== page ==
Presented in international competition at the Strange Festival last September, Girl Asleep became Fantastic Birthday for her release in the French cinemas. The film is one of those few chosen to benefit from a theatrical release (or a direct-to-video release like Détour or the excellent Sam Was Here – renamed Nemesis for the occasion) Aided by UFO Distribution. First feature film by Rosemary Myers, Fantastic Birthday is in fact the adaptation of the play she has herself staged: from the boards to the screen, the director surrounded herself with regular members of her troupe and New faces … A huge family celebration, both in fiction and in reality! Fantastic Birthday plays with the world of tales and fantasy to lead her young lead character, Greta (Bethany Whitmore), just fifteen years old, to know who she really is. Can we still take a new look at adolescence, the subject of the cinema? Yes.
Greta Driscoll, an introverted girl, is about to reach the age of 15. The only shadow on the board: she does not want to leave the cozy and reassuring world of childhood, a bubble in which she locks herself up with her only friend in the school, Elliott. When her parents announce the organization of a big party for her birthday, she is panic-stricken. In the great evening, she will switch to a parallel universe a little scary and completely absurd in which she will have to face her fears to be able to find and approach otherwise this new era.
The Sleeping Teen
Do we need to remember how traumatic a move is for young children? You only have to remember the vice-versa scenario to find out. Moving is leaving behind the world we know, its comfort zone. Greta understood that. When she arrives in her new school, the girl finds herself considerably alone, motionless on a bench, staring into space – or turning towards the spectator, seeming to say, “Pity, get me out of there.” Behind her, life swarms. An incredibly millimeter basketball game, the mascot of the school making his round … And next door, Elliott, who makes an attempt to approach. The first scene of Fantastic Birthday is a perfect condensed of all its spirit, as much scenario as aesthetic: the 4: 3 format encloses a little more Greta in the middle of the unknown, while the shimmering colors of the costumes and appearance Voluntarily vintage image remind the Moonrise Kingdom of Wes Anderson …
Fantastic Birthday perfectly demonstrates what it means to be a teenager. The relationship between Greta and Elliott stems from this perpetual fear (or envy, or both) of seeing a beautiful friendship transform into a loving relationship. At fifteen, bodies change and characters assert themselves. There are those who fall into the ranks and are among the popular pupils, and those few who are sometimes seen mistreated. “Well, if we annoyed the little news,” said the most intolerable triplets that had been seen in a moment. Coordinated, sly, unforgiving, these are similar to a cerbera … and this choice is far from trivial!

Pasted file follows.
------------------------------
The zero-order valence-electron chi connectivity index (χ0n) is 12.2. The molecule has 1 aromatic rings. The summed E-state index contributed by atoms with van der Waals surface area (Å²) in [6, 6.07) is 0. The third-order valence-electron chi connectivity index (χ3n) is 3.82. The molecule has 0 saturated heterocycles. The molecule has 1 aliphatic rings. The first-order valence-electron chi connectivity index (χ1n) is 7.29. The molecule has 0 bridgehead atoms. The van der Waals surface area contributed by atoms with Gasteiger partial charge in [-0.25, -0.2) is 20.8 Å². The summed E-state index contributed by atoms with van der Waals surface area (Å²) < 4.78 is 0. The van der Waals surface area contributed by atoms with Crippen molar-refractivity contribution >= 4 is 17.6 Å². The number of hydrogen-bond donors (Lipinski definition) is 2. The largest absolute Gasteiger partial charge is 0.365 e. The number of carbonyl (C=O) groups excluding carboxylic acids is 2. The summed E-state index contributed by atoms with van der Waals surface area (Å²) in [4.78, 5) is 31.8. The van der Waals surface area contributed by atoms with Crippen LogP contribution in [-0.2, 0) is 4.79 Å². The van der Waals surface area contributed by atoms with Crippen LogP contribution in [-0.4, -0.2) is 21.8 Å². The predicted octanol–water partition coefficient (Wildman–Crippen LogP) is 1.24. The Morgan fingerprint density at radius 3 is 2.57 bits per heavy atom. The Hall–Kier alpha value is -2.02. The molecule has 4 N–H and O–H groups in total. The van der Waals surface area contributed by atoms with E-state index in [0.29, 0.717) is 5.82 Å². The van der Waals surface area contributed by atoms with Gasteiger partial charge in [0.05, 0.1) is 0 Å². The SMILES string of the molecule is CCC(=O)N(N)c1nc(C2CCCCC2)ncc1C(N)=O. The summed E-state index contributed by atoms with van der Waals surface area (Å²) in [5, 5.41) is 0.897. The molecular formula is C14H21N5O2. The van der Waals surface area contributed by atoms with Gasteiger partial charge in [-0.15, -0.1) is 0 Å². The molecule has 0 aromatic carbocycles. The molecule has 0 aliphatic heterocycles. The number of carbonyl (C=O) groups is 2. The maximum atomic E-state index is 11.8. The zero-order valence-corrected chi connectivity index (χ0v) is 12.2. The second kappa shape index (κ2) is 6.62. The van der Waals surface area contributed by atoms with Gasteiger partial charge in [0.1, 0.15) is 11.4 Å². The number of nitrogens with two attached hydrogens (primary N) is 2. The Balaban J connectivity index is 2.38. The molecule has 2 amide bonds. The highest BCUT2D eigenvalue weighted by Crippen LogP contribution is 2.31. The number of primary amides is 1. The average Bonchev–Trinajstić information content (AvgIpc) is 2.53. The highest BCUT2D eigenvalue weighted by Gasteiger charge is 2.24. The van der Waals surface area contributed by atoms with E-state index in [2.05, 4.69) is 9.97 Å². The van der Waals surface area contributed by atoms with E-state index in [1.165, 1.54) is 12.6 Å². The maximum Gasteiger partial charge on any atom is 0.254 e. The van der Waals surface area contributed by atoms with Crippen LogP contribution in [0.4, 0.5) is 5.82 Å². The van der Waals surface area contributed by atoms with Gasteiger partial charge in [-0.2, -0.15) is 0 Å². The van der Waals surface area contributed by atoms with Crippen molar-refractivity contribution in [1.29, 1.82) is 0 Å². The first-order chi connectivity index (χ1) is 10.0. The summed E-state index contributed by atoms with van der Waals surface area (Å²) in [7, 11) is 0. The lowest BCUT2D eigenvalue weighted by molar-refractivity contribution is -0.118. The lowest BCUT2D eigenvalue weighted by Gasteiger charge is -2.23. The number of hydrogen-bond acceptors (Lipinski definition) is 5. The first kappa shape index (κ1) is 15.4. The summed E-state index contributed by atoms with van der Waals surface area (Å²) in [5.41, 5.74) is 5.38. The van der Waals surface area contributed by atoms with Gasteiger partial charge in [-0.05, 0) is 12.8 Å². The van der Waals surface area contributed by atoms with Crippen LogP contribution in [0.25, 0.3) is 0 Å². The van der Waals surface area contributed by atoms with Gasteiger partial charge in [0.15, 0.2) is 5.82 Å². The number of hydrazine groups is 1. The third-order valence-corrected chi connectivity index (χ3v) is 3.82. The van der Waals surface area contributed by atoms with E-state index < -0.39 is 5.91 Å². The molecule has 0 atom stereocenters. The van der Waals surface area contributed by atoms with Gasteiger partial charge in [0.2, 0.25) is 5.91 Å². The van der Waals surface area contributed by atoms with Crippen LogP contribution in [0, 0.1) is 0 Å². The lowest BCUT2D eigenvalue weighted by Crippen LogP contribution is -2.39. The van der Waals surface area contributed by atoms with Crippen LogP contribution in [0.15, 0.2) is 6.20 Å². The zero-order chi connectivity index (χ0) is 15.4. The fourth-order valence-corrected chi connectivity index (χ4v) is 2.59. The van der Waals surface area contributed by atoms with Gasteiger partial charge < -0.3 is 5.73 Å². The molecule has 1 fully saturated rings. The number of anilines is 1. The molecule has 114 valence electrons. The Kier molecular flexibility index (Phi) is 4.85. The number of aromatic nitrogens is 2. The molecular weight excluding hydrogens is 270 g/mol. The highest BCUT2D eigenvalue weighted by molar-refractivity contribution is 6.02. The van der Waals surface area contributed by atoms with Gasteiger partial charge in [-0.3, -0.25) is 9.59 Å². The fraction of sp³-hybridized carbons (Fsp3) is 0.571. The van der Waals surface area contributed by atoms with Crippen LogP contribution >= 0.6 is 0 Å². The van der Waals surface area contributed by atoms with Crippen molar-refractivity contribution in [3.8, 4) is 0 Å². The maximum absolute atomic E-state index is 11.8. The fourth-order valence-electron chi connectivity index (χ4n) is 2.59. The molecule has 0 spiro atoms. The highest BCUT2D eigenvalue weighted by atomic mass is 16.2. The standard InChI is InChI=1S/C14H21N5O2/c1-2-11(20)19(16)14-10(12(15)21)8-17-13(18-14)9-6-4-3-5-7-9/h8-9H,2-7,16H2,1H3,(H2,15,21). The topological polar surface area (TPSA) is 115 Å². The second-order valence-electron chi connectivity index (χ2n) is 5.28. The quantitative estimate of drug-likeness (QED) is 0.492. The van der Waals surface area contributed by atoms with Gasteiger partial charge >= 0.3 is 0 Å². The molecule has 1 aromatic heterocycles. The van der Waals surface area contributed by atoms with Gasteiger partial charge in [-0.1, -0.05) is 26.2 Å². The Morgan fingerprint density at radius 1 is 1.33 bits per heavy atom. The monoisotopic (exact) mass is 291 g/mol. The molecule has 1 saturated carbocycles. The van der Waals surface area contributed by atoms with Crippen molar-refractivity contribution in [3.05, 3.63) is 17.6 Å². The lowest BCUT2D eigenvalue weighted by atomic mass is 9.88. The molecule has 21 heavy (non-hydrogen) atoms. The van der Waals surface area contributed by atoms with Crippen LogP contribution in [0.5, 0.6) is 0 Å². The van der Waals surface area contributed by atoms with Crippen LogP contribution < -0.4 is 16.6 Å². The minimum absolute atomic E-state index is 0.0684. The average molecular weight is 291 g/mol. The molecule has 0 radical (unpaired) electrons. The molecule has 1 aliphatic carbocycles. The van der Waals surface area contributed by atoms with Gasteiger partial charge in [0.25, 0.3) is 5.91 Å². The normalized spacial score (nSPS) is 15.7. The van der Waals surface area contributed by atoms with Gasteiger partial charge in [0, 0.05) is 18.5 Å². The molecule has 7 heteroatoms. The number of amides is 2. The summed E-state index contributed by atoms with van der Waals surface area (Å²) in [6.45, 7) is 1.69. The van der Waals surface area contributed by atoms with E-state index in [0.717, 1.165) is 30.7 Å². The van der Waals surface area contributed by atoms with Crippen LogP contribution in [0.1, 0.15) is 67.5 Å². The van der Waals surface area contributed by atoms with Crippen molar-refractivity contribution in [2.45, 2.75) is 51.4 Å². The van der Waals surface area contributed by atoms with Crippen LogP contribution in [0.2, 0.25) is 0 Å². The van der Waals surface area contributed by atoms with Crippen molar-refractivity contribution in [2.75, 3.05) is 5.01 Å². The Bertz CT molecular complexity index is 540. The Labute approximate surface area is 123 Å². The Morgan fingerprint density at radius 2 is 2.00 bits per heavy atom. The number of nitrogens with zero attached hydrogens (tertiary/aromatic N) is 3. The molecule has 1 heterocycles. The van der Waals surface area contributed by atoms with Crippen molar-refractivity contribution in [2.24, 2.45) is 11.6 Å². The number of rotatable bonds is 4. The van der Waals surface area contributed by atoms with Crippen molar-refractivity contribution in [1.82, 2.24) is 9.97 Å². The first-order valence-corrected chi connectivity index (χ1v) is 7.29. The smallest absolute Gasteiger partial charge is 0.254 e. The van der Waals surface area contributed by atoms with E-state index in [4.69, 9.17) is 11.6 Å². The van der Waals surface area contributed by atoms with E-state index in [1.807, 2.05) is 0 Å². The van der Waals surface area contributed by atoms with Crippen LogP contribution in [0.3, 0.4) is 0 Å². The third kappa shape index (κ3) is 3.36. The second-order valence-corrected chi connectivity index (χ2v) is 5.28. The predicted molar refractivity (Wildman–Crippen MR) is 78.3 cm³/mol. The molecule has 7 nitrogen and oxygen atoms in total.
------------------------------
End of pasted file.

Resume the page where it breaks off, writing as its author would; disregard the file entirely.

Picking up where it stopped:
Find your way
What good does it want to obey the conventions if it is not to be who one really is? Greta feels even foreign to her family: her very extravagant parents seem straight out of a Gym Tonic commercial, while her older sister lives her youthful love (with French Kiss and Tutti Quanti). Its only reference, it is always this camera look, as in the first scene. It is the will to break the fourth wall to penetrate into another world: the dark forest beyond his house … ultimately to leave the childhood in which she delights. There is no shortage of references: Alice in the Land of Wonders, Queen of Snows … The tales of your childhood give rise to this imaginary fantasy, and especially didactic.
This is where Fantastic Birthday finds all the interest of its title. An initiatory journey in the heart of these woods where strange creatures, witches and apparitions mingle that Greta will have to face to learn more about herself and
Conclusion: Rosemary Myers skillfully avoids the pitfalls of the filmed theater and makes Fantastic Birthday an unidentified film object. From Wes Anderson to Michel Gondry, pictorial references mingle with the movement of the fairy tale to deliver a coming of age movie of the most beautiful effect.
By Gabin Fontaine
Originally appeared on Silence MoTeur Action